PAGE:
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Barnhart v. Commissioner of Social Security

United States District Court, E.D. Michigan, Southern Division

August 22, 2019

MICHAEL MARTIN BARNHART, Plaintiff,
v.
COMMISSIONER OF SOCIAL SECURITY, Defendant.

         ORDER (1) OVERRULING PLAINTIFF'S OBJECTIONS (ECF #24) TO THE MAGISTRATE JUDGE'S REPORT AND RECOMMENDATION (ECF #23), (2) ADOPTING THE DISPOSITION RECOMMENDED BY THE MAGISTRATE JUDGE, (3) GRANTING DEFENDANT'S MOTION FOR SUMMARY JUDGMENT (ECF #21), AND (4) DENYING PLAINTIFF'S MOTION FOR SUMMARY JUDGMENT (ECF #16)

          MATTHEW F. LEITMAN UNITED STATES DISTRICT JUDGE

         In this action, Plaintiff Michael Martin Barnhart challenges the denial of his application for supplemental security income (“SSI”) due to disability. (See Compl., ECF #1.) Both parties have moved for summary judgment. (See Motions, ECF ##16, 21.) On June 24, 2019, the assigned Magistrate Judge issued a Report and Recommendation in which she recommends that the Court grant the Commissioner of Social Security's motion and deny Barnhart's motion (the “R&R, ” ECF #23). Barnhart has now filed timely objections to the R&R (the “Objections”). (See Objections, ECF #24). For the reasons explained below, the Court OVERRULES the Objections, ADOPTS the disposition recommended by the Magistrate Judge, GRANTS the Commissioner's motion for summary judgment (ECF #21), and DENIES Barnhart's motion for summary judgment (ECF #16).

         I

         A

         The issue Barnhart raises in the Objections is straightforward and does not require a detailed discussion of the factual or procedural background of this action. The essential background is as follows.

         In the social security disability benefits context, the term “date last insured” means “the date on which [a claimant] ceased to be covered by social security disability insurance.” Williams v. Colvin, 757 F.3d 610, 615 (7th Cir. 2014). In this case, Barnhart's date last insured was December 31, 2013. Thus, in order to establish his entitlement to disability benefits, Barnhart must show that he was disabled as of December 31, 2013.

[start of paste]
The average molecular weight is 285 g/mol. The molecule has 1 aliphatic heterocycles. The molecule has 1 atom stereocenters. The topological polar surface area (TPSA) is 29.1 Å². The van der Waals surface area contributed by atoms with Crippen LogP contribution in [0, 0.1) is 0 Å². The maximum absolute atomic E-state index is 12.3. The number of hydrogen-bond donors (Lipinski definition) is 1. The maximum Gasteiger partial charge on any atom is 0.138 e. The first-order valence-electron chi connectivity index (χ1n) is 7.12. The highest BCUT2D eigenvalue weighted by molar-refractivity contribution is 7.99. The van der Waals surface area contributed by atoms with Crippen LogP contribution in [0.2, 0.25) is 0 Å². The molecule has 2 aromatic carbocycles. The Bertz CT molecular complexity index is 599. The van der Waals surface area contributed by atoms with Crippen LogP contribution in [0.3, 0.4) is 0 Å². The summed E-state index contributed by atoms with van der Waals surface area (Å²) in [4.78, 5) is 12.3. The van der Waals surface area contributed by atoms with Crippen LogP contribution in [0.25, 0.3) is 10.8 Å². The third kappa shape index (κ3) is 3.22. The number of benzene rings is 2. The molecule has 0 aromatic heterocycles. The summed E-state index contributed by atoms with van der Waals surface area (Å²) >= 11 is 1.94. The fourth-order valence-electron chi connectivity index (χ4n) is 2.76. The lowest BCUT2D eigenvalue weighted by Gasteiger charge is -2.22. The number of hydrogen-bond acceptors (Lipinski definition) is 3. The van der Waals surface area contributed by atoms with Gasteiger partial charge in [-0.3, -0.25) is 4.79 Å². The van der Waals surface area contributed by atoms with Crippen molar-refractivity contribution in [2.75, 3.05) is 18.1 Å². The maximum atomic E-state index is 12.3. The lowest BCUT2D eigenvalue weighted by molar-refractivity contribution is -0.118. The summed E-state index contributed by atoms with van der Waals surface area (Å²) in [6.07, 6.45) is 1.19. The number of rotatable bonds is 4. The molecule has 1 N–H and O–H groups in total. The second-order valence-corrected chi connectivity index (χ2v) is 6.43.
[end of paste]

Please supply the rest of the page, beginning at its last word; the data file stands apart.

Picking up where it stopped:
Barnhart claims that as of December 31, 2013, he had several medically determinable impairments, including fibromyalgia, and that these impairments rendered him disabled. To support that contention during the administrative proceedings in this action, Barnhart offered, among other evidence, a disability statement completed by Dr. James Teener, one of Barnhart's treating physicians. (See Teener Statement, ECF #10-16 at Pg. ID 602-06.) In that statement, Dr. Teener opined that Barnhart suffered from a number of symptoms consistent with fibromyalgia before December 31, 2013. Barnhart contends that Dr. Teener's statement, when considered in conjunction with the other evidence in the record, established that Barnhart suffered from fibromyalgia prior to December 31, 2013.

         The Administrative Law Judge who presided over Barnhart's evidentiary hearing (the “ALJ”) disagreed. The ALJ determined that while Barnhart had a number of medically-determinable impairments before December 31, 2013, fibromyalgia was not one of those impairments.

         In reaching that conclusion, the ALJ assigned no weight to Dr. Teener's opinion. The ALJ found Dr. Teener's statement unpersuasive as to whether Barnhart suffered from fibromyalgia prior to December 31, 2013, because the statement (1) lacked a firm diagnosis of fibromyalgia and (2) failed to explain how Dr. Teener, who did not begin treating Barnhart until 2015, had a basis to opine as to Barnhart's symptoms and condition prior to December 31, 2013. (See ALJ Decision, ECF #10-2 at Pg. ID 49.) The ALJ assessed Dr. Teener's statement as follows:

Dr. Teener's recent statement that the claimant was disabled from fatigue, myofascial pain, arthralgias, and medication side effects, is not entitled to any weight. This doctor did not start seeing the claimant until 2015, long after his insured status had expired, and he was not even sure if the claimant met the diagnostic criteria for fibromyalgia. This assessment does not give a firm diagnosis and is well after 2013. It appears to have been generated in an effort to bolster the claimant's case, and the undersigned discounts it accordingly.

(See ALJ Decision, ECF #10-2 at Pg. ID 49.)

         The ALJ ultimately concluded that Barnhart was not disabled because even though Barnhart could not perform his past work as a security guard, he could perform several other jobs in the national economy that involved a ...


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